Capital Punishment and Redemption

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Introduction

In 2005, a man named Stanley Tookie Williams was sentenced to death by the State of California after being convicted of murdering four people. While waiting for his execution, Williams attempted to make amends by writing children’s books that warned about the dangers of gangs and violence. Because of these acts, many people believed that Williams’ sentence should be reduced to life in prison.

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The governor of California, Arnold Schwarzenegger, did not believe he truly regretted his actions, due to the fact that he laughed and bragged about the situation while on trial, and rejected his plea for clemency. Was the governor’s decision to execute Stanley Williams morally permissible? Should his attempts at redemption allow him to have a lesser sentence? It was morally right of Governor Schwarzenegger to uphold the decision to execute Stanley Williams.

According to Social Contract Theory, the morally right action is the one that adheres to the set of rule a person has agreed to follow. In this situation, the United States Constitution is the social contract that governor Schwarzenegger had to abide by. Although it does not explicitly say what should be done in cases involving capital punishment, the eighth Amendment does ensure that a person cannot be deprived of their life, liberty, or property without a fair trail for the crime they are accused of. Williams was given a fair trial and he was found guilty. As a result, the state of California had the right to execute him. Even though he tried to amend his situation, it does not change the fact that he was convicted of four murders. If Governor Schwarzenegger had granted Williams’ plea for clemency, he would have broken the rules of the social contract. This could potentially cause other criminals on death row to do some sort of charity work with the motivation that they, too, could be given a lesser sentence. There is no room for exceptions in the social contract, so therefore no exception can be made for Stanley Williams.

The Categorical Imperative states that right actions must be carried out regardless of what our particular wants or needs are. This concept plays a vital role in defining Kant’s form of ethics. Kant believed that there was a maxim, or rule, that could be applied to every situation. These rules are universal and indisputable. In regards to justice, Kant’s ethics believes that criminals should be given a punishment that is as severe as the crime they committed. With this knowledge, the conclusion can be drawn that the categorical imperative would not allow Governor Schwarzenegger to lessen Mr. Williams’ sentence. The punishment of life in prison is not equal to the crime of murdering four people. Furthermore, the categorical imperative does not believe that redemption is related to justice. The fact that Williams wrote books for children does not change the crime he committed, and therefore it should not change his sentencing. If Governor Schwarzenegger were to give Stanley Williams a less harsh punishment, he would be universalizing this action. As a result, all murderers who tried to seek redemption would be given life in prison instead of an execution.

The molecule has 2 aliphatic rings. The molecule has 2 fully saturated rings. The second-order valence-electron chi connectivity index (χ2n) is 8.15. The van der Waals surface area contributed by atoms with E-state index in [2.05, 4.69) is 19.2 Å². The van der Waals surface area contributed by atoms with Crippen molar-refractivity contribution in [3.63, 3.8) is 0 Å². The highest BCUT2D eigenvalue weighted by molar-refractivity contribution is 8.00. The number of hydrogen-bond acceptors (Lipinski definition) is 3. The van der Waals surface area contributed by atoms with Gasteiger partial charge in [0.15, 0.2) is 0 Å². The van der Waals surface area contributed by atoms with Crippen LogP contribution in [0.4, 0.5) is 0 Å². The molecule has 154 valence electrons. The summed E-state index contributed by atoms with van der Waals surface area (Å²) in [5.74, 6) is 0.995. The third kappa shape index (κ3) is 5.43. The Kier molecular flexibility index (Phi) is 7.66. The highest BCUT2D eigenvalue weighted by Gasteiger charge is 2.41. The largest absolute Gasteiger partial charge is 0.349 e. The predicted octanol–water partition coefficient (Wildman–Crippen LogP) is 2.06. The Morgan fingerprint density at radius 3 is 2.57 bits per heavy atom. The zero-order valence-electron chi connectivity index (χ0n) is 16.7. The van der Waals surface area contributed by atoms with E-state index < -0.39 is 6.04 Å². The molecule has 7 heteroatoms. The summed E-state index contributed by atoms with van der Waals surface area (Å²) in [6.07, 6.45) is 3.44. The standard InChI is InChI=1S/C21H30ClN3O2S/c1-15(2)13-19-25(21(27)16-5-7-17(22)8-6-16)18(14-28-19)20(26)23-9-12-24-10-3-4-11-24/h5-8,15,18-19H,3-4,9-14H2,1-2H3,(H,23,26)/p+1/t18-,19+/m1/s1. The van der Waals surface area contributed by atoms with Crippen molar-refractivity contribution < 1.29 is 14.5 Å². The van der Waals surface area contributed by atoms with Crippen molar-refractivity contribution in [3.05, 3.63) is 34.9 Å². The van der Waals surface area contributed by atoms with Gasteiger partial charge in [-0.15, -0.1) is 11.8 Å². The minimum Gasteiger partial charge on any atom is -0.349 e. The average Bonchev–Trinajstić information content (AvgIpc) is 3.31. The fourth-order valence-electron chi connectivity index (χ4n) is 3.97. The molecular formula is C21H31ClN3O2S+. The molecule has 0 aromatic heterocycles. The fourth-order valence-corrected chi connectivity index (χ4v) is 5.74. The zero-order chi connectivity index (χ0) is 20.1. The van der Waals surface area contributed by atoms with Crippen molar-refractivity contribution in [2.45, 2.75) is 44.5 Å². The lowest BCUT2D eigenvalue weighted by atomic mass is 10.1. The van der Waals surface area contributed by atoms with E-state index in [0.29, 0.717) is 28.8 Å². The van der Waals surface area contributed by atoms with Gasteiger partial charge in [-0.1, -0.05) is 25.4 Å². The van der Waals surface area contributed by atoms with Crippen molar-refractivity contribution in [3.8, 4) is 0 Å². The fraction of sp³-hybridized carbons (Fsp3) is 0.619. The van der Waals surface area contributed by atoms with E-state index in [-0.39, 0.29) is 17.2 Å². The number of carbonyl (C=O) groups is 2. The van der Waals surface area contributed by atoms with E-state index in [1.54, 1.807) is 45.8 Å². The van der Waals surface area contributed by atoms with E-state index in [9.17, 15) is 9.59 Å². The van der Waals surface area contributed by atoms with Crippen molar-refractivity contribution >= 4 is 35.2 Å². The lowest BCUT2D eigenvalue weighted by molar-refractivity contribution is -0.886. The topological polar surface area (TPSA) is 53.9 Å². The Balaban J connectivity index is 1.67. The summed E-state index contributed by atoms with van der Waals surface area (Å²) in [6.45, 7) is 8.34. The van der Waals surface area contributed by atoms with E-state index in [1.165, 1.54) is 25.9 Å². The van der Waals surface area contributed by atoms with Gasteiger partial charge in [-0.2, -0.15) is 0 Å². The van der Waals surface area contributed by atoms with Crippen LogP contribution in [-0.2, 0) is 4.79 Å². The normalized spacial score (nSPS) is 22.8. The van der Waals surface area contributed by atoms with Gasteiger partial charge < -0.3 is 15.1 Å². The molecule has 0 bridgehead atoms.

According to the text, Ethical Egoism is the moral theory that says that the right action is the one that produces the most favorable balance of good and evil for oneself. This means that in every situation, ethical egoists ask themselves which action will create the best outcome for them. Because ethical egoism is so individualized, it is impossible to state that all ethical egoists would agree with Governor Schwarzenegger’s decision to execute Stanley Williams. If an ethical egoist was living in California while the drama surrounding Mr. Williams unfolded, it can be assumed that this specific person would want him to be executed. They might think about how their safety would be compromised if Williams was allowed to live. There would be a chance, however slim, that Williams could escape from prison and terrorize citizens of California as he had before. They could also think about what impression the situation would leave on society. People could see this as an opportunity to act recklessly because they believe that they may not receive the full punishment. This would cause a serious strain on everyone in society, including the ethical egoist.

Conclusion

Because of Social Contract Theory, the Categorical Imperative, and Ethical Egoism, Governor Schwarzenegger’s decision to execute Stanley Williams was justified. Rules have been created for situations like this one, and if those rules are not followed, the consequences can be severe. The stability of society should not be compromised in order to cater to the wants of a single criminal. 

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